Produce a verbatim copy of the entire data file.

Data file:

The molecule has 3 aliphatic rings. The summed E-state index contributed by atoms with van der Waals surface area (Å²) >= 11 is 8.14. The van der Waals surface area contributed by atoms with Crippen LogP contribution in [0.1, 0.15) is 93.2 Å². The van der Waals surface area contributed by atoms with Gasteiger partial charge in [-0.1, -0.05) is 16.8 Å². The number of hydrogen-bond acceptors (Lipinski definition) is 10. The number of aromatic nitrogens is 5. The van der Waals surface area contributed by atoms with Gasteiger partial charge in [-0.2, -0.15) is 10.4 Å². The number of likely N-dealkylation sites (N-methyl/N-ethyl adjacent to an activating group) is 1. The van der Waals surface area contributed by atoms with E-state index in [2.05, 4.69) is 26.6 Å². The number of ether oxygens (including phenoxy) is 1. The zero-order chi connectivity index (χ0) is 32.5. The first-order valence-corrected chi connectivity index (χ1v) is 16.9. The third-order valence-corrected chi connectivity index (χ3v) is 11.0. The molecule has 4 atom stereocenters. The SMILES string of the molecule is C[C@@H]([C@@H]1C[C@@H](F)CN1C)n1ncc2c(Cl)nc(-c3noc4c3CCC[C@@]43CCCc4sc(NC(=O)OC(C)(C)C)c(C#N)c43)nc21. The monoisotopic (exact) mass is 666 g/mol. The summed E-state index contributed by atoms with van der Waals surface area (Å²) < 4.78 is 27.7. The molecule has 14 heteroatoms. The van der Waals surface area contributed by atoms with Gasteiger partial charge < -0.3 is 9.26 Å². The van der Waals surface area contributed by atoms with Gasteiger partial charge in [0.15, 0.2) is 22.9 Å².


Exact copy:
The molecule has 3 aliphatic rings. The summed E-state index contributed by atoms with van der Waals surface area (Å²) >= 11 is 8.14. The van der Waals surface area contributed by atoms with Crippen LogP contribution in [0.1, 0.15) is 93.2 Å². The van der Waals surface area contributed by atoms with Gasteiger partial charge in [-0.1, -0.05) is 16.8 Å². The number of hydrogen-bond acceptors (Lipinski definition) is 10. The number of aromatic nitrogens is 5. The van der Waals surface area contributed by atoms with Gasteiger partial charge in [-0.2, -0.15) is 10.4 Å². The number of likely N-dealkylation sites (N-methyl/N-ethyl adjacent to an activating group) is 1. The van der Waals surface area contributed by atoms with E-state index in [2.05, 4.69) is 26.6 Å². The number of ether oxygens (including phenoxy) is 1. The zero-order chi connectivity index (χ0) is 32.5. The first-order valence-corrected chi connectivity index (χ1v) is 16.9. The third-order valence-corrected chi connectivity index (χ3v) is 11.0. The molecule has 4 atom stereocenters. The SMILES string of the molecule is C[C@@H]([C@@H]1C[C@@H](F)CN1C)n1ncc2c(Cl)nc(-c3noc4c3CCC[C@@]43CCCc4sc(NC(=O)OC(C)(C)C)c(C#N)c43)nc21. The monoisotopic (exact) mass is 666 g/mol. The summed E-state index contributed by atoms with van der Waals surface area (Å²) < 4.78 is 27.7. The molecule has 14 heteroatoms. The van der Waals surface area contributed by atoms with Gasteiger partial charge < -0.3 is 9.26 Å². The van der Waals surface area contributed by atoms with Gasteiger partial charge in [0.15, 0.2) is 22.9 Å².